Data from an outpatient treatment program showed that parenting intervention based on parent-

child emotional attachment improved successes in abstinence based on quality parent-child

relations. This comprises a promising intervention program specifically for alcohol and drug

dependent mothers albeit there is need to test this intervention in various intervention scenarios

and participants.

Suchman et al. (2006) recommended the relational approach as an improvement in

parenting interventions integrated into alcohol and drug abuse treatment programs. This

approach improves the quality of the parent-child emotional attachment by training parents to be

emotionally open to the messages from their children, to accurately interpret these messages, and

sensitively responds to the emotional needs of their children. By strengthening parent-child

relations, this encourages and enables mothers to manage their behavior and ensure successes in

child rearing. While this contributes a way of improving cognitive-behavioral outcomes, this

requires highly trained clinicians to assess progress and prevent overwhelming mothers that

could cause relapse. The effectiveness varies according to the situation and cases to imply the

use of this approach on a case-by-case basis.

Joanning et al. (2007) compared the effectiveness of three drug dependence treatment

programs targeting young people, which are Family Systems Therapy, Adolescent Group

Therapy and Family Drug Education through controlled outcome experiment. The results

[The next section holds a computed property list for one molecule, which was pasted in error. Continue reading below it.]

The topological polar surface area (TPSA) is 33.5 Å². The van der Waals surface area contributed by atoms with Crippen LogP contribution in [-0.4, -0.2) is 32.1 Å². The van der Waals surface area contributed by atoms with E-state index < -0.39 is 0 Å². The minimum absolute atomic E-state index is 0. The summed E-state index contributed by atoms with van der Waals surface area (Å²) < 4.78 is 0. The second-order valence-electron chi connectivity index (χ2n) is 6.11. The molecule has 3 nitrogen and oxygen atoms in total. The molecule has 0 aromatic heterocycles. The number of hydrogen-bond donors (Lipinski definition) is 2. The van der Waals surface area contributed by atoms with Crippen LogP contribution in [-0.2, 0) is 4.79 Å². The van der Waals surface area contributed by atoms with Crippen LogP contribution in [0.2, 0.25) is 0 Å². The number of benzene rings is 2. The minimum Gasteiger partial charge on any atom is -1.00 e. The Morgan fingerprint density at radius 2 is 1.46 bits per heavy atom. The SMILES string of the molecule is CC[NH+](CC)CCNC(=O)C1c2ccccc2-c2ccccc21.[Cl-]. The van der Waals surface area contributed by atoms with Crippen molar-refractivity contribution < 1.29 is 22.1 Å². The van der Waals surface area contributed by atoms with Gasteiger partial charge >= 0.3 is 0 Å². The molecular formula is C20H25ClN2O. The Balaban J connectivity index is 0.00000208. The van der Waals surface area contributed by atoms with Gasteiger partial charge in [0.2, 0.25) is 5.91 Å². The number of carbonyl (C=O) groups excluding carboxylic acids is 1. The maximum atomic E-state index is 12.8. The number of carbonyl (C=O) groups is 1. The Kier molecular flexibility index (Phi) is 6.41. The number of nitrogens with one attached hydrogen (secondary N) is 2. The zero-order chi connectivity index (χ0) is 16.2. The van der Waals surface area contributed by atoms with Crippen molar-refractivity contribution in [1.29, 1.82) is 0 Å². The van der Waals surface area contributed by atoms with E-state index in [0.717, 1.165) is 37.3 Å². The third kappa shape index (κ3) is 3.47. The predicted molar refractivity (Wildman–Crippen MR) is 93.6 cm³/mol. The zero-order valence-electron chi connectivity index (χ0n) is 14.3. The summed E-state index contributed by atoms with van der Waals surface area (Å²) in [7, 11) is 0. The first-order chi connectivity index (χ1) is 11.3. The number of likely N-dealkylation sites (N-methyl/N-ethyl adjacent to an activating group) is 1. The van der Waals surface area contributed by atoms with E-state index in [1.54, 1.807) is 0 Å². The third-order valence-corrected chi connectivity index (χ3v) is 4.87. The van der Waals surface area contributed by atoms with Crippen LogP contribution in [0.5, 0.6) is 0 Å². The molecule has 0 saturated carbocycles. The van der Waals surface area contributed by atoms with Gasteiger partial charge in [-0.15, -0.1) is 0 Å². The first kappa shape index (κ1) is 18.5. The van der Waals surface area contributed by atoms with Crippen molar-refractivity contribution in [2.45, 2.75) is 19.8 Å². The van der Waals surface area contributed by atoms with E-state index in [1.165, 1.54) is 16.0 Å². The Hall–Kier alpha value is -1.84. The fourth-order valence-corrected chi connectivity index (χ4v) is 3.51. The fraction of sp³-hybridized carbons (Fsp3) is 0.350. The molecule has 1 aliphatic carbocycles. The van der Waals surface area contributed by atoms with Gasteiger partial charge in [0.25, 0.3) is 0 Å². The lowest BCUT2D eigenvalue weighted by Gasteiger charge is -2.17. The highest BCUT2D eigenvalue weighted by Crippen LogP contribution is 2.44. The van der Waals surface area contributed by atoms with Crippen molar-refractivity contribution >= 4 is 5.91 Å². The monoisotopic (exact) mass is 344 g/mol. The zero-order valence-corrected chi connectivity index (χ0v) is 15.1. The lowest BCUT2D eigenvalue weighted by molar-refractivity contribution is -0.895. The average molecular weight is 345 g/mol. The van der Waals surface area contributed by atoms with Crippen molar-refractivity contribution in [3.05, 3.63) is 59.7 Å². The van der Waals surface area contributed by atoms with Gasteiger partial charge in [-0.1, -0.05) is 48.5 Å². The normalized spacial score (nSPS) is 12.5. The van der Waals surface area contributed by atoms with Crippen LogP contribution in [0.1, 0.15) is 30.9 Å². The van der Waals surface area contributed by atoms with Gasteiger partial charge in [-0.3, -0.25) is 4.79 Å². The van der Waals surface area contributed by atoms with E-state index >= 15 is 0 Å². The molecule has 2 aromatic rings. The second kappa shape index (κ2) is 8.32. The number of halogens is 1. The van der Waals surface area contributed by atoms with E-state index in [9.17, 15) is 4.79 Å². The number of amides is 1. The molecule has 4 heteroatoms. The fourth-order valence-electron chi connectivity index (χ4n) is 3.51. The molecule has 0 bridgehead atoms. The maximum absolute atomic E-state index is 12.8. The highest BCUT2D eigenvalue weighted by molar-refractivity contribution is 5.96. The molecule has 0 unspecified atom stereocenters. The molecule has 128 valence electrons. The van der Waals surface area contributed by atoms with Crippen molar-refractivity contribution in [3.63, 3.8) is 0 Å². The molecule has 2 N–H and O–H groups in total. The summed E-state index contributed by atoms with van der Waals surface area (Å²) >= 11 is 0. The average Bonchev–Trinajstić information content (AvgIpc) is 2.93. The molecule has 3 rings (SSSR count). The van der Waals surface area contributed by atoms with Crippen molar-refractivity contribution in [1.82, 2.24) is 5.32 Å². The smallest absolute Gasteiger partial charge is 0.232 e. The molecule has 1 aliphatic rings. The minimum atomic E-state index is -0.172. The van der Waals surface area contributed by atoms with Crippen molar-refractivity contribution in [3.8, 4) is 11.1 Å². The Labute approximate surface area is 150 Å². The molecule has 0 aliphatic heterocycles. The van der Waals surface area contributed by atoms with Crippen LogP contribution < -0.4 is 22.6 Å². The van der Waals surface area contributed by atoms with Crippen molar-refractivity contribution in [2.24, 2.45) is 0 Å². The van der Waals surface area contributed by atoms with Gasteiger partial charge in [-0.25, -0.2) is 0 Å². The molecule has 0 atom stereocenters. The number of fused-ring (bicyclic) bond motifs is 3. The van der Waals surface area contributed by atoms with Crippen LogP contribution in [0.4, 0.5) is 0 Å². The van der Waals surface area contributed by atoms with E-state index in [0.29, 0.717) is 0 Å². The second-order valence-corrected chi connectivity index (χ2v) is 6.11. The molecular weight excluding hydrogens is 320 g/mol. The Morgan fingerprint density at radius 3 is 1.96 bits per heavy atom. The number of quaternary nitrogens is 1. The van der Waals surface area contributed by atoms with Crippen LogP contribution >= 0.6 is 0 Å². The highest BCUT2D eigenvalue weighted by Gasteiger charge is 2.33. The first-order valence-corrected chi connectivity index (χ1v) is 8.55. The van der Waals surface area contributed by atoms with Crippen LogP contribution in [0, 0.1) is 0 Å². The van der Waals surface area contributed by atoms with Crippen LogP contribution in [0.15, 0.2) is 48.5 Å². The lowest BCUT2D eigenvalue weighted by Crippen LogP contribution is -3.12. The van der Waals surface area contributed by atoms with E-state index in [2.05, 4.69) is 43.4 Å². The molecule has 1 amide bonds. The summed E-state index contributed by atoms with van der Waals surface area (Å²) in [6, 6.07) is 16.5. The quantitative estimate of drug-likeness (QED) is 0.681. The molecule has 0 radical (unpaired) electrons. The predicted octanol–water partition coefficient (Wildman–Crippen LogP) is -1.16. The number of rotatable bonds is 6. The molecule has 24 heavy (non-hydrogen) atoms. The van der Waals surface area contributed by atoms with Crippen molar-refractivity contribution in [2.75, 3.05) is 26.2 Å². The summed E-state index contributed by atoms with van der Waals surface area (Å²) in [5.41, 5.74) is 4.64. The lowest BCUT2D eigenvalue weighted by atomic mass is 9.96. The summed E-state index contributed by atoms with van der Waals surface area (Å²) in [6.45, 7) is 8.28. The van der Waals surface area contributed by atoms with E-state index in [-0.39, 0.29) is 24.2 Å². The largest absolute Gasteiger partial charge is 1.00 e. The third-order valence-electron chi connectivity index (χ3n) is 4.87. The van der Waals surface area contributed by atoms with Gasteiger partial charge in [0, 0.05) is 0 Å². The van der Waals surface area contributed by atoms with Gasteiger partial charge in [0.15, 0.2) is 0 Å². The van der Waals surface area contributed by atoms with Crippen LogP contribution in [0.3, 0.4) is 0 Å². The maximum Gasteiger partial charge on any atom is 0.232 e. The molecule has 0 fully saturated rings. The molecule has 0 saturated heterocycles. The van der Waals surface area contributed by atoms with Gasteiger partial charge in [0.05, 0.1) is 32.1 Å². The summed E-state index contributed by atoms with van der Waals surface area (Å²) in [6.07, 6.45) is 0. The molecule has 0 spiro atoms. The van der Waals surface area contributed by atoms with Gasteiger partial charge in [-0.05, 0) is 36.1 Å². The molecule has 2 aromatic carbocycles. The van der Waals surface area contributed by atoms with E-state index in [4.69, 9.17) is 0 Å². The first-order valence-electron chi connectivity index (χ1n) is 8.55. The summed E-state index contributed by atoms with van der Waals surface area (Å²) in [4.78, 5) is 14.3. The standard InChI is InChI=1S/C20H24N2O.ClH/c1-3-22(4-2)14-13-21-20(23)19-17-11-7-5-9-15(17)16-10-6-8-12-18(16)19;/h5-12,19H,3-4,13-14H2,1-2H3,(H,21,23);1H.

showed that highest level of success of Family Systems Therapy by having two times more

patients abstaining from substance abuse. The success is due to improved communication

between parents and children. However, the intervention showed no difference in influencing

family functioning, which if unimproved could cause relapse.

Sun (2004) studied case management as an intervention focused on the role of service

providers in supporting mothers with alcohol and substance dependence. This is a


comprehensive approach based on the principle of inter-agency mediation that incorporates

prenatal care, psychiatric treatment, legal advice, social welfare advice on matters such as

housing, nutrition, and training. A comparison with the non-integrative program showed that

case management led to higher levels of completion and lower dropout rates. This comprises an

effective program by targeting multi-dimensional issues causing alcohol and drug dependence

and hindering lifelong abstinence. However, this is beset with challenges in inter-agency

mediation. Social workers are in the best position to negotiate inter-agency collaboration by

covering a wide range of issues.

Lundgren, Amaro and Ben-Ami (2005) studied the engagement in treatment of Hispanic

women with drug dependence problems. The results showed differences in engagement,

treatment selection, and treatment maintenance. Puerto Rican participants showed preference for